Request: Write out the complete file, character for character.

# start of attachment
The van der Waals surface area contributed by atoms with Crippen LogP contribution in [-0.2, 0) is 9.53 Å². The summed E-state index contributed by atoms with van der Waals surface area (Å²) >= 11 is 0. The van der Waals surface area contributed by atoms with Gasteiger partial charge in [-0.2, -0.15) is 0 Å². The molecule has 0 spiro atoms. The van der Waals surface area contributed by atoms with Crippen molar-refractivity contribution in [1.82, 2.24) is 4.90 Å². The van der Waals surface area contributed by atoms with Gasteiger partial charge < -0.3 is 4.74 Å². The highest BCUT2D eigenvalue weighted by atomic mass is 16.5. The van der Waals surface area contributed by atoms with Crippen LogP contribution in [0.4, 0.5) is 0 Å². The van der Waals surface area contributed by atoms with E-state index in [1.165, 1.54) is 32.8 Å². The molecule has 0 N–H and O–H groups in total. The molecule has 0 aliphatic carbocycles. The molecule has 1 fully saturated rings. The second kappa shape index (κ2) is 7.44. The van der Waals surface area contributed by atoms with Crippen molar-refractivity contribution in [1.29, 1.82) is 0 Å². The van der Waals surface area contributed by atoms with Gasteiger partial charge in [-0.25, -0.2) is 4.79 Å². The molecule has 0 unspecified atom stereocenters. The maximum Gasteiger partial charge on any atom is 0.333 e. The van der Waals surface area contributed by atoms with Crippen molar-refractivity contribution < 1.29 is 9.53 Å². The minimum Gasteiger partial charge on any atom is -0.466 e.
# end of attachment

The van der Waals surface area contributed by atoms with Crippen LogP contribution in [-0.2, 0) is 9.53 Å². The summed E-state index contributed by atoms with van der Waals surface area (Å²) >= 11 is 0. The van der Waals surface area contributed by atoms with Gasteiger partial charge in [-0.2, -0.15) is 0 Å². The molecule has 0 spiro atoms. The van der Waals surface area contributed by atoms with Crippen molar-refractivity contribution in [1.82, 2.24) is 4.90 Å². The van der Waals surface area contributed by atoms with Gasteiger partial charge < -0.3 is 4.74 Å². The highest BCUT2D eigenvalue weighted by atomic mass is 16.5. The van der Waals surface area contributed by atoms with Crippen LogP contribution in [0.4, 0.5) is 0 Å². The van der Waals surface area contributed by atoms with E-state index in [1.165, 1.54) is 32.8 Å². The molecule has 0 N–H and O–H groups in total. The molecule has 0 aliphatic carbocycles. The molecule has 1 fully saturated rings. The second kappa shape index (κ2) is 7.44. The van der Waals surface area contributed by atoms with Crippen molar-refractivity contribution in [1.29, 1.82) is 0 Å². The van der Waals surface area contributed by atoms with Gasteiger partial charge in [-0.25, -0.2) is 4.79 Å². The molecule has 0 unspecified atom stereocenters. The maximum Gasteiger partial charge on any atom is 0.333 e. The van der Waals surface area contributed by atoms with Crippen molar-refractivity contribution < 1.29 is 9.53 Å². The minimum Gasteiger partial charge on any atom is -0.466 e.